Although Washington originally was more concerned about putting Pinckney second than placing Knox third, he nevertheless took the trouble to write to Knox on July 16 concerning his decision.17 On July 29 Knox replied in a long and bitter letter in which he implied that he would refuse the appointment “unless the relative rank of the late War, should govern according to the established and invariable usuage of the former War.”18 Washington, in turn, sent copies of both letters to Hamilton,19 and on August 9 he again wrote Knox an explanatory letter concerning the relative rankings.20 In the meantime, Knox had written to the Secretary of War a letter dated August 5 in which he all but said that he would not accept the appointment if the “names as specified in the last, is intended to establish the priority of rank.”21
Adams, who alone had the authority to settle the dispute, soon made clear his preference. On August 14, 1798, in reply to a letter from McHenry asking for permission “to call effectually to my aid, the Inspector General, and likewise General Knox; and to charge them with the management of particular branches of the service,”22 Adams wrote: “Calling any … general officers [other than Washington] into service at present will be attended with difficulty, unless the rank were settled. In my opinion, as the matter now stands, General Knox is legally entitled to rank next to General Washington, and no other arrangement will give satisfaction. If General Washington is of this opinion, and will consent to it, you may call him into actual service as soon as you please. The consequence of this will be that Pinckney must rank before Hamilton. If it shall be consented, that the rank shall be Knox, Pinckney & Hamilton, you may call the latter too into immediate service when you please. Any other plan will occasion long delay and much confusion. You may depend upon it, the five New England States will not patiently submit to the humiliation that has been meditated for them.”23
Before receiving Adams’s letter, McHenry sent Hamilton a copy of Knox’s letter of August 5 and asked: “What is to be said to General Knox?”24 Hamilton, as always, was only too willing to help, and on August 19 he wrote two letters to McHenry—one official and the other private—and enclosed a draft of a reply to Knox’s August 5 letter.25 On August 20 McHenry forwarded to Adams the drafts of two letters—one private and the other official—addressed to Knox.26 If anything, McHenry’s proposals served to strengthen the President’s resolve. On August 29 he wrote from Quincy to the Secretary of War: “I have received your letter of August 20th, I believe, though the o is obscure.
“General Knox is gone to the Eastward as I understand, to return in ten or fifteen days. But if he were in Boston, I could not send him either your official or private letter, as neither contains sentiments that I can approve. My opinion is and has always been clear, that as the law now stands, the order of nomination or of recording has no weight or effect, but that officers appointed on the same day, in whatever order, had a right to rank according to antecedent services. I made the nomination according to the list presented to me, by you, from General Washington,27 in hopes that rank might be settled among them by agreement or acquiescence, believing at the same time, and expressing to you that belief, that the nomination and appointment would give Hamilton no command at all, nor any rank before any Major-General. This is my opinion still.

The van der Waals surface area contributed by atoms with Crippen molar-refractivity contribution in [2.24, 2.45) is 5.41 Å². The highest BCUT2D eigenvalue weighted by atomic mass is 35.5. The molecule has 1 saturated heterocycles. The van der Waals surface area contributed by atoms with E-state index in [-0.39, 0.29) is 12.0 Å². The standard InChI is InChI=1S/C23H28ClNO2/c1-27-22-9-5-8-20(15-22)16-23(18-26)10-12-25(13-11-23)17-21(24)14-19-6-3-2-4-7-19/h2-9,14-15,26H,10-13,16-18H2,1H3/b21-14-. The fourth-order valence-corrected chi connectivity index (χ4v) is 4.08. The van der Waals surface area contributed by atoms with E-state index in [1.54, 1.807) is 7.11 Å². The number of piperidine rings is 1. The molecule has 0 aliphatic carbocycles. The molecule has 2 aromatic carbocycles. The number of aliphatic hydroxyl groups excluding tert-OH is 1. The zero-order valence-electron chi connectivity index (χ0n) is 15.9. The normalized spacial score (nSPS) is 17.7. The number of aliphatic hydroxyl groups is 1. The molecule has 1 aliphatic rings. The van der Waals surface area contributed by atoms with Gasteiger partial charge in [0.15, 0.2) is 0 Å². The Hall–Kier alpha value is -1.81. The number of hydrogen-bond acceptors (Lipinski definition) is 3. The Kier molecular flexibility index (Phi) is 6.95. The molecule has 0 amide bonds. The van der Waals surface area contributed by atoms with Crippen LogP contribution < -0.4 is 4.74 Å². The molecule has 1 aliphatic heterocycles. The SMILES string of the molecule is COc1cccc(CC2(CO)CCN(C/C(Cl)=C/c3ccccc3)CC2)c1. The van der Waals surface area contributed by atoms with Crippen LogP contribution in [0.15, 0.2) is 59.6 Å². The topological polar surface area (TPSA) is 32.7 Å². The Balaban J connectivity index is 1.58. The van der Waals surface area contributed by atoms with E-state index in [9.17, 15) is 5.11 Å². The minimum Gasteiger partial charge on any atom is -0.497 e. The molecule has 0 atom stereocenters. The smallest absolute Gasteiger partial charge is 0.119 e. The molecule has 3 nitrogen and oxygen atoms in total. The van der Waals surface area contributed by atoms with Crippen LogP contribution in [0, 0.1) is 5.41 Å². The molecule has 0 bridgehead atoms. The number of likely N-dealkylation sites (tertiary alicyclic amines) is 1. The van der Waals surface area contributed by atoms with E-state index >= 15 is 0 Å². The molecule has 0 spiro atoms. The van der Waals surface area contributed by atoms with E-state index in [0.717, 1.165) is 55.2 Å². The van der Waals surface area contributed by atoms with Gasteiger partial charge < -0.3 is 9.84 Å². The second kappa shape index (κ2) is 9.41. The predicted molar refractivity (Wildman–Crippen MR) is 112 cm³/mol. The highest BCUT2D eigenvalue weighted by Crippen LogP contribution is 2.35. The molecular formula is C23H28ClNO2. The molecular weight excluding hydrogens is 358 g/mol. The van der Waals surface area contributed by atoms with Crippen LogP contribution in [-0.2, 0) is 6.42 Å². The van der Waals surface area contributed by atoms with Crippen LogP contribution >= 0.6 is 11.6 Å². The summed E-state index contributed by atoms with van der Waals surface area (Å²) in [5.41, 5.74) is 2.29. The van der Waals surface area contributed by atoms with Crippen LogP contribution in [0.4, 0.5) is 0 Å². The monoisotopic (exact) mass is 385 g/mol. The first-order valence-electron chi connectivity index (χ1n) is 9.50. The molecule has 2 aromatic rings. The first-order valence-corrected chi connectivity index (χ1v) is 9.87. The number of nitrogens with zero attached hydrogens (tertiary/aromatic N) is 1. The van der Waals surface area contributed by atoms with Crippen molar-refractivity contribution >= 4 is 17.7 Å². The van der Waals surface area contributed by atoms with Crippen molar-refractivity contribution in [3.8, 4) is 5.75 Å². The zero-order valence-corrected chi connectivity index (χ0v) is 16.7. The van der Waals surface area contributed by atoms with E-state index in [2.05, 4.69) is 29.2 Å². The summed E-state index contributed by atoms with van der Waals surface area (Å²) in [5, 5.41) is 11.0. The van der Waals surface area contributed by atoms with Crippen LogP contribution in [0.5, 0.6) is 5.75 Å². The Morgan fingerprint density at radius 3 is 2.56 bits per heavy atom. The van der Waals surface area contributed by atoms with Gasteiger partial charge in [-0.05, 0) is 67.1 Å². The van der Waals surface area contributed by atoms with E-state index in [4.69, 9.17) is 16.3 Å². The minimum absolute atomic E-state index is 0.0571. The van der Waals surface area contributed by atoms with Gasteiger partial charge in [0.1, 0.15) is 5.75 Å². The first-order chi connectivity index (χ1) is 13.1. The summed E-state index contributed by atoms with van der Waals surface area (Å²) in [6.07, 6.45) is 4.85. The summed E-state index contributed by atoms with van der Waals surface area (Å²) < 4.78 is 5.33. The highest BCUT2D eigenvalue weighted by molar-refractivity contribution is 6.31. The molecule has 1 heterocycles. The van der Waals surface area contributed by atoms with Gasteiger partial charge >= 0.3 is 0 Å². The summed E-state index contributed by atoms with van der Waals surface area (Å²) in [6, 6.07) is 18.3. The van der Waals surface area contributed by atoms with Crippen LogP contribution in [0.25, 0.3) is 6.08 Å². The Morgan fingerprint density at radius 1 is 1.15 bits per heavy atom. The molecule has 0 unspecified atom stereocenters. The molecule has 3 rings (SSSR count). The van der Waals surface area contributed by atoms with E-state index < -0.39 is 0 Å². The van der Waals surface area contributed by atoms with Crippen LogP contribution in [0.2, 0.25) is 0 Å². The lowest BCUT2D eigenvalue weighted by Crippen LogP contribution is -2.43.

“I am willing to settle all decisively at present (and have no fear of the consequences) by dating the commissions Knox, on the first day, Pinckney on the 2nd. Hamilton on the third. If this course is not taken & the commissions are all made out on the same day, I tell you my opinion is clear that Hamilton will legally rank after Hand28 and I fear even after Lee.29
“You speak to me of the expediency of attempting an alteration in the rank of the gentlemen in question. You know, Sir, that no rank has ever been settled by me. You know my opinion has always been as it is now, that the order of names in the nomination and record was of no consequence.
“General Washington has through the whole, conducted with perfect honor and consistency. I said and I say now, if I could resign to him the office of President, I would do it immediately and with the highest pleasure, but I never said I would hold the office & be responsible for its exercise, while he should execute it. He has always said in all his letters that these points must ultimately depend upon the President.
“The power & authority is in the President. I am willing to exert this authority at this moment and to be responsible for the exercise of it. All difficulties will in this way be avoided. But, if it is to be referred to General Washington or to mutual & amicable accomodation among the gentlemen themselves, I foresee it will come to me at last, after much altercation & exasperation of passions & I shall then determine it exactly as I should now—Knox, Pinckney & Hamilton.
“There has been too much intrigue in this business both with General Washington & me. If I shall ultimately be the dupe of it, I am much mistaken in myself.”30